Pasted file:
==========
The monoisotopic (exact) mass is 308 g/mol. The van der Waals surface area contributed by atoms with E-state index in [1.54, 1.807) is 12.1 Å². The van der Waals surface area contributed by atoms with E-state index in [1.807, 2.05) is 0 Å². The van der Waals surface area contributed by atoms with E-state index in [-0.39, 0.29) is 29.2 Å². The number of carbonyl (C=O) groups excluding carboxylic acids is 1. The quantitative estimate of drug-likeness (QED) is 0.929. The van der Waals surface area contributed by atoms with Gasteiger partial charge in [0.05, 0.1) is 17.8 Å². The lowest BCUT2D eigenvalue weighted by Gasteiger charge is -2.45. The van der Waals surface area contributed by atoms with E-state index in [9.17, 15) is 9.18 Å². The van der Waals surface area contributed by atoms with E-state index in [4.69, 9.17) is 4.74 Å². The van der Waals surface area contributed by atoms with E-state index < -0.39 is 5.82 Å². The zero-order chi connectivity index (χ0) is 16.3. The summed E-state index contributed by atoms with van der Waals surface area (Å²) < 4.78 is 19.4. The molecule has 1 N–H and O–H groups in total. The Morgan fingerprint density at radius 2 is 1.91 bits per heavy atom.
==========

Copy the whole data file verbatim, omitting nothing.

The monoisotopic (exact) mass is 308 g/mol. The van der Waals surface area contributed by atoms with E-state index in [1.54, 1.807) is 12.1 Å². The van der Waals surface area contributed by atoms with E-state index in [1.807, 2.05) is 0 Å². The van der Waals surface area contributed by atoms with E-state index in [-0.39, 0.29) is 29.2 Å². The number of carbonyl (C=O) groups excluding carboxylic acids is 1. The quantitative estimate of drug-likeness (QED) is 0.929. The van der Waals surface area contributed by atoms with Gasteiger partial charge in [0.05, 0.1) is 17.8 Å². The lowest BCUT2D eigenvalue weighted by Gasteiger charge is -2.45. The van der Waals surface area contributed by atoms with E-state index in [9.17, 15) is 9.18 Å². The van der Waals surface area contributed by atoms with E-state index in [4.69, 9.17) is 4.74 Å². The van der Waals surface area contributed by atoms with E-state index < -0.39 is 5.82 Å². The zero-order chi connectivity index (χ0) is 16.3. The summed E-state index contributed by atoms with van der Waals surface area (Å²) < 4.78 is 19.4. The molecule has 1 N–H and O–H groups in total. The Morgan fingerprint density at radius 2 is 1.91 bits per heavy atom.